Place Names: Led by Dallas (the 15th fastest rising girls’ name) and India (the 17th fastest riser), more than 15 place names increased in popularity including: Ireland, Milan, Milana, Maylasia, Maylaya, Phoenix, Asia, Londyn, Adelaide, Dakota, Catalina, Georgia, Virginia and more. (Strangely, Sydney had one of the largest declines in popularity on the top 100 girls’ list.)


Flower, Shrub and Tree Names: Rosie was the 16th fastest rising name for girls. Rosie and Rose also increased in popularity. A variety of other flower, shrub and tree names also rose, including Dahlia, Sage, Saige, Azalea, Laurel, Juniper, Magnolia and Willow. (I recently met a woman named Magnolia. She told me she was the only woman she knew with that name. Apparently, reinforcements are on the way.)


Amelia, Mila and Sound-Alikes: As Amelia climbed onto the Next 10 list, Mila leaped onto the top 100 list and sound-alikes Myla, Emilia, Camila, Millie and Milania also increased in popularity. (You may recall that Mila is what Jenna Bush Hager wants friends and family to call her daughter, whom she named Margaret Laura, in 2013.)

Brand Names: Though I was surprised to see Oakley, a chic sunglasses brand, show up on the rapidly rising list for girls, I also noticed Chanel, a well-established perfume and designer brand on the list. (One prominent brand name that declined in 2013 was Mercedes.)


Virtue Names: Also rising rapidly were a variety of virtue names including Mercy, Felicity, Serenity, Serena, and Joy.


Hadley/Hadlee: Hadlee was the 12th fastest rising name for girls. Also rising rapidly was root name, Hadley.


“Annabel Lee”: Another fast-rising cluster included Anabel, Annabell, Annabelle, and Annabella–names popularized by Edgar Allan Poe’s famous poem, “Annabel Lee,” which was written long before TV and movies were invented.

TV tie-ins: Daleyza (“Larrymania”) was the #1 fastest-rising girls’ name in 2013. Sadie (“Duck Dynasty”) had one of the largest percentage increases in popularity, from #119 in 2012 to #50 in 2012–a 58% increase in popularity.


Boys’ Names Rising Rapidly in Popularity


Variations of Jason: Jayceon was the #1 fastest rising boys’ name. Jayse was #4. Also rising rapidly were Jase, Jayce, Jayce and Jayson. However, the root name, Jason, declined. Apparently parents were seeking more contemporary forms of the mythological name. (You may recall that Jason led the Argonauts on a search for the Golden Fleece.)


Jackson/Jack & Variations: Jackson was the fastest rising name on the “Next 10 list. Related names like Jax, Jazen, Jaxon, Jack and Jaxton, also gained in popularity. (Popularity gains by these “macho” names is in contrast to gains on the top 10 list by “sensitive” names for boys with soft consonants.)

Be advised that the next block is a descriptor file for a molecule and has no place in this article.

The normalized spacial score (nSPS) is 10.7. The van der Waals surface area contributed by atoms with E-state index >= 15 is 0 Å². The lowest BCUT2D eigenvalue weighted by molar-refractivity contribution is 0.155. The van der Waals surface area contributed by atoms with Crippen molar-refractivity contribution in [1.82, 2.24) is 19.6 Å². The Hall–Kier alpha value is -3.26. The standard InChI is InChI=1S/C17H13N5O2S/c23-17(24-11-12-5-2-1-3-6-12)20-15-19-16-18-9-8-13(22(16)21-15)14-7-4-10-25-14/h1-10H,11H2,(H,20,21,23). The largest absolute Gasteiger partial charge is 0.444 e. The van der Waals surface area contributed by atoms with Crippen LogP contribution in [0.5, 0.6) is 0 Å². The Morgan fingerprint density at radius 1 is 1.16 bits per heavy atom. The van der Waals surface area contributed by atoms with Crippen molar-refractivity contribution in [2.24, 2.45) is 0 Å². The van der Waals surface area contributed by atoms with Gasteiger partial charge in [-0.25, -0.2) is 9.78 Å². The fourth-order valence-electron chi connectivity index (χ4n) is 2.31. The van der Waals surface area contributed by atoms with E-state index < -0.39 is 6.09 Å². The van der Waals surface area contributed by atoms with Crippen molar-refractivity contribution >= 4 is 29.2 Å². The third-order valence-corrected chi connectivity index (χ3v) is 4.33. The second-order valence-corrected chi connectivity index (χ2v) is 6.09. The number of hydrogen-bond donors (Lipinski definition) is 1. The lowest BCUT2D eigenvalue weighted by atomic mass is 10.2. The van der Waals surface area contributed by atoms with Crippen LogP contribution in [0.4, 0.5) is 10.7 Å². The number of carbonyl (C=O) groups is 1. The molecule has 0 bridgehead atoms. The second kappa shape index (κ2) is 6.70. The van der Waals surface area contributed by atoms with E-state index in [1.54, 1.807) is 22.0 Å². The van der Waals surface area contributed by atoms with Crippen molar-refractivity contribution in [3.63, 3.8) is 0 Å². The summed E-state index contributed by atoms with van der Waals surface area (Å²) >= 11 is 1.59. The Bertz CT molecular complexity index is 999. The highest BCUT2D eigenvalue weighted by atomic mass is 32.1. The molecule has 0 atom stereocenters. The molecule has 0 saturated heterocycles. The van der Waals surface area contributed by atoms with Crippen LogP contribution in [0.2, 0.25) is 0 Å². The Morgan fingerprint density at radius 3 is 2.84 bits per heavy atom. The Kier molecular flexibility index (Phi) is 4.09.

Pompous Titles: Duke was the 5th fastest rising boys’ name. Deacon was #19. Also rising rapidly were Royal, Major, King, Kingston, Messiah and Legend. (This trend should keep psychologists very busy.)


Weapons, Hunting & Battle Names: Names associated with weapons such as Remington, Gunner and Archer continued to rise rapidly, along with Gunnar, Kannon, Kayson, Kaysen, Cayson, Hunter and Killian. (This trend should please the NRA.)


Zane/Zayn and Other “Z “Names: Zayn was the 7th fastest-rising boys’s name. It’s a variation of root name ,Zane, which also rose rapidly along with  related variations, Zayne and  Zain. Also rising rapidly were unrelated “Z” names like Zaid, Zaiden, Zaire, and Zavier. (It seems that  “Z” names still have a “cool” and “macho” vibe.)


Arab Names: The most recognizable Arab names on the rapidly-rising boys’ names were Abdullah and Mohammad, followed by Ahmad, Amir, Ameer, Hassan, Mustafa, and Ibrahim, among others. (It takes courage to give your child an Arab name, because of fears people may have about them.)

TV Tie-ins:  Castiel (“Supernatural”) and Jase (“Duck Dynasty”) were the 5th and 16th fastest-rising names in 2013. Both names are associated with characters on TV shows.

Dania Ramirez Gives Her Twin Boys Greek Mythological Names

When Dominican actress, Dania Ramirez, named her twin boys in December, she picked names from Greek mythology: Aether (the personification of rare air only Gods could breath) and Gaia (the goddess of the earth). The star of “Devious Maids” explained that Aether and Gaia “were actually siblings in Greek mythology. My 12-year-old stepson’s name is Kai, which means ocean, and we wanted to connect them all. So now we have water, earth and air.”